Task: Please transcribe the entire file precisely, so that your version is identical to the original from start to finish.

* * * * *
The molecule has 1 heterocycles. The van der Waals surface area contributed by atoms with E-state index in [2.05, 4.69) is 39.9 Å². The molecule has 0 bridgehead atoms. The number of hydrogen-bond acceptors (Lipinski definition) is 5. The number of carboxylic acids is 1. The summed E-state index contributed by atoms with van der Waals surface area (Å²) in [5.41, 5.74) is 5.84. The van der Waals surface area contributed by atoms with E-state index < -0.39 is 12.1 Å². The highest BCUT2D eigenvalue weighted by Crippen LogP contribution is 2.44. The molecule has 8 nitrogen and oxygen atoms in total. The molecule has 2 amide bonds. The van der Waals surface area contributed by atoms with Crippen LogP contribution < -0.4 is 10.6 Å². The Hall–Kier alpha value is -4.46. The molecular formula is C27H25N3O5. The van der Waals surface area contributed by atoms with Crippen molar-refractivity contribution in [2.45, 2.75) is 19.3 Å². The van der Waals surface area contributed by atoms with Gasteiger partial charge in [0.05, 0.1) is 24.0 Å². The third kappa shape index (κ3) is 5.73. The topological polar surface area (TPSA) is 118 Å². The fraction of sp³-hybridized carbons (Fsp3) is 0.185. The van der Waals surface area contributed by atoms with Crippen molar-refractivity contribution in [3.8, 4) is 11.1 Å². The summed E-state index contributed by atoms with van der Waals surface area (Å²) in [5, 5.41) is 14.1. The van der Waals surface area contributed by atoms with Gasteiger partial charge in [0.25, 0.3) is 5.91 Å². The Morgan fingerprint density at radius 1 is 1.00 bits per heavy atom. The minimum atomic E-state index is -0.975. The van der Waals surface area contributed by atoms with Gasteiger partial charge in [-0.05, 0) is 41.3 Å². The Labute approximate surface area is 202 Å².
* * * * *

The molecule has 1 heterocycles. The van der Waals surface area contributed by atoms with E-state index in [2.05, 4.69) is 39.9 Å². The molecule has 0 bridgehead atoms. The number of hydrogen-bond acceptors (Lipinski definition) is 5. The number of carboxylic acids is 1. The summed E-state index contributed by atoms with van der Waals surface area (Å²) in [5.41, 5.74) is 5.84. The van der Waals surface area contributed by atoms with E-state index < -0.39 is 12.1 Å². The highest BCUT2D eigenvalue weighted by Crippen LogP contribution is 2.44. The molecule has 8 nitrogen and oxygen atoms in total. The molecule has 2 amide bonds. The van der Waals surface area contributed by atoms with Crippen LogP contribution < -0.4 is 10.6 Å². The Hall–Kier alpha value is -4.46. The molecular formula is C27H25N3O5. The van der Waals surface area contributed by atoms with Crippen molar-refractivity contribution in [2.45, 2.75) is 19.3 Å². The van der Waals surface area contributed by atoms with Gasteiger partial charge in [0.05, 0.1) is 24.0 Å². The third kappa shape index (κ3) is 5.73. The topological polar surface area (TPSA) is 118 Å². The fraction of sp³-hybridized carbons (Fsp3) is 0.185. The van der Waals surface area contributed by atoms with Crippen molar-refractivity contribution in [3.8, 4) is 11.1 Å². The summed E-state index contributed by atoms with van der Waals surface area (Å²) in [5, 5.41) is 14.1. The van der Waals surface area contributed by atoms with Gasteiger partial charge in [0.25, 0.3) is 5.91 Å². The Morgan fingerprint density at radius 1 is 1.00 bits per heavy atom. The minimum atomic E-state index is -0.975. The van der Waals surface area contributed by atoms with Gasteiger partial charge in [-0.05, 0) is 41.3 Å². The Labute approximate surface area is 202 Å².